Brad is back!
Polish is, as everyone knows, a foreign language. Despite my efforts to speak louder, use simple words and sometimes point the fact remains that some people don’t speak English. It’s all well and good to tut about how poor everyone’s English seems to have gotten lately but, as more or less permanent residents of Poland, we foreign interlopers must eventually bow to the crushing pressure and learn Polish–and more than just the curse words! It’s a matter of respect you see.
Respect is what this is about. Polish–and Poles–demand it. In English, and in the US in particular, it’s fairly simple: If you are low on the food chain, everyone above you is “sir”, “ma’am” or “miss”. Anyone with a gun or a badge or dressed in judge’s robes is always addressed as formally as the speaker knows how (“Your honor”, “Officer” or “His Holiness” usually suffice). If you are high on the food chain, everyone you speak to can be addressed as “mister”, “miss” or, more likely, just by name. As in: “Hey Brad, I know it’s 4:55 pm but I need this report by 8 am. I hope they pay you for the overtime.”
In Polish, it’s not quite so simple. The general rule of thumb is that, if you don’t know someone, then it’s pan (mister) or pani (miss (I will use “pani” throughout for simplicity)). Simple, right?
But… when I asked my wife why I couldn’t address the girl at the restaurant we’ve gone to, literally, 50 or more times as “you” (as in “Czy masz [popular menu item] dziesaj?”) I was emphatically told “No. You don’t know her and she’s never said you could address her as ‘you'”. This threw me a bit because where I come from the opposite would be considered a bit standoffish or even rude. Regulars know each other… don’t they? Also… you have to be given permission? Really? Pan Jesus H. Christ.
This got me thinking. How do you address children? My wife answered “you” but noted that when she was still quite young, just 15, she was working *and* going to school. At work she was “pani” however, this reverted back to “you” when she was a student. Apparently at around 14-16 years of age it switches from “you” to “pani” and stays that way until you die. University students are “pani”. Okay… so what are you called when you die? My wife’s co-worker says “Sacred Memory” (as in “Swietej Pamieci Paulina Zimmerman”). Fair enough. I’ll respect the dead… as long as I can remember how.
Then I asked about the Polish wife of another guest-writer – I’ve just met her and don’t know her THAT well so is she still pani or you? “You”, my wife said – she introduced herself by name. Ok. What about people at stores with nametags? “Pani [name]”. Okaaay… what about people at work? “You” she said, adding that it’s company policy not to be too formal. Ok… but by this point my head was becoming fairly full with the various situations and rules. The last time I ever said “sir” was to the VP of our company and I don’t think I’ve used “mister” in a decade or more.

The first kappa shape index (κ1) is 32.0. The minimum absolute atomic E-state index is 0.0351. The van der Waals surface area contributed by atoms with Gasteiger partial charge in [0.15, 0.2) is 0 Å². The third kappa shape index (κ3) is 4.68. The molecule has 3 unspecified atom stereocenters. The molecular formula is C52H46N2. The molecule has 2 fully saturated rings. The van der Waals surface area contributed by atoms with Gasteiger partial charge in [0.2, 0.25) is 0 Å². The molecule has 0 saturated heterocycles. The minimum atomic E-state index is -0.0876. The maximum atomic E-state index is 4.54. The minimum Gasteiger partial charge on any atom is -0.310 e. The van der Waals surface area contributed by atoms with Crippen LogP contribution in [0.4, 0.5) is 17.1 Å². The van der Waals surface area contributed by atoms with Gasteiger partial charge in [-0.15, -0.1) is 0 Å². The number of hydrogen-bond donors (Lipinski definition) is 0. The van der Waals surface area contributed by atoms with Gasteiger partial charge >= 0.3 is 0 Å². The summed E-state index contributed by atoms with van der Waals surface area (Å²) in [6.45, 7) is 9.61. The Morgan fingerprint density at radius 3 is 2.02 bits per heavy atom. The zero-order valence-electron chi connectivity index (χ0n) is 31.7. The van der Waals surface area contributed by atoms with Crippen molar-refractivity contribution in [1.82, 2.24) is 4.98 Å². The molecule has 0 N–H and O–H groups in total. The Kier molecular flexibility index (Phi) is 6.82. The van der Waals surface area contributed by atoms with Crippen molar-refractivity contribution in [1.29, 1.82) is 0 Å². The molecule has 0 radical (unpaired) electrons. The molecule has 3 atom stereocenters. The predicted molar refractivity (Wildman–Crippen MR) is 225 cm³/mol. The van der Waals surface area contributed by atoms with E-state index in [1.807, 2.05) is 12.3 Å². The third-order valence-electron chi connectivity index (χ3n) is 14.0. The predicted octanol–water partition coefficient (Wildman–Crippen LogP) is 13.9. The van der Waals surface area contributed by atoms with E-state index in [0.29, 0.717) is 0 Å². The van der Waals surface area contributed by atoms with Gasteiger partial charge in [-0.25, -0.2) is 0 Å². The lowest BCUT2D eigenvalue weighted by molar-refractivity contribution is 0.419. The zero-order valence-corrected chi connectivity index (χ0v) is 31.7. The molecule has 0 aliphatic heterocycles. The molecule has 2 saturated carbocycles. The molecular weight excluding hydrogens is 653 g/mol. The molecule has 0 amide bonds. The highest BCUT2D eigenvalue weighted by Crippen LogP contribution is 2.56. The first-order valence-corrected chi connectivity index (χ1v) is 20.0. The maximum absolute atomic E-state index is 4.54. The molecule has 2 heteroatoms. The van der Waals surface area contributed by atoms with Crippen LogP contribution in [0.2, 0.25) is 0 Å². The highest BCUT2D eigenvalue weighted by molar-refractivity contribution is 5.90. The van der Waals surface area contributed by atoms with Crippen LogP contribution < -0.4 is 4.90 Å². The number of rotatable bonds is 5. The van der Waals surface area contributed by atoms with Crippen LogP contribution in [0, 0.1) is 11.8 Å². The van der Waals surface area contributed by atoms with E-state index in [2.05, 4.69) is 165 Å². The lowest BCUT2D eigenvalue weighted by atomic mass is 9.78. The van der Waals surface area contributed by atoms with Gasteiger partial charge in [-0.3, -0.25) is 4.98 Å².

My head was swimming a bit so, around this point, my wife decided to muddy the waters by noting that when you address a woman (or girl illegally working at her dad’s video rental store) as “pani” then their name, no matter what the last letter is (which for girls always an ‘a’ (guys don’t have a similar rule)) now ends with “o” not “a”. As in, “Paulino” (not Paulina), “Barbaro” (not Barbara), and so on. Guys get a “u” added to the end of their name. Bartoszu, Andrzeju, etc. So now I need to remember their names (tough, I barely remember mine) and to change it to something else before it gets outta my mouth. By now I’m wondering how the hell anything ever gets done here and, being cynical, noting that things never happen quickly and wondering if correlation means causation.
My wife wrapped this all up by noting that despite all the respect it can often be skin-deep in Poland. She mentioned that earlier in the day one of her co-workers had been called by the police because one of her (the co-worker’s) asshole neighbors had nuisance-called the cops saying her car was illegally parked. The co-worker said it was in one of those many “grey area” parking spots – a spot the neighbor happens to covet – but nonetheless had to leave work early and take a taxi home. Due to force of habit, I’m guessing the conversation between the neighbor and co-worker started with the respectful forms of “Pan/Pani” but likely went rapidly downhill into disrespectful territory. Still, one must remember the niceties.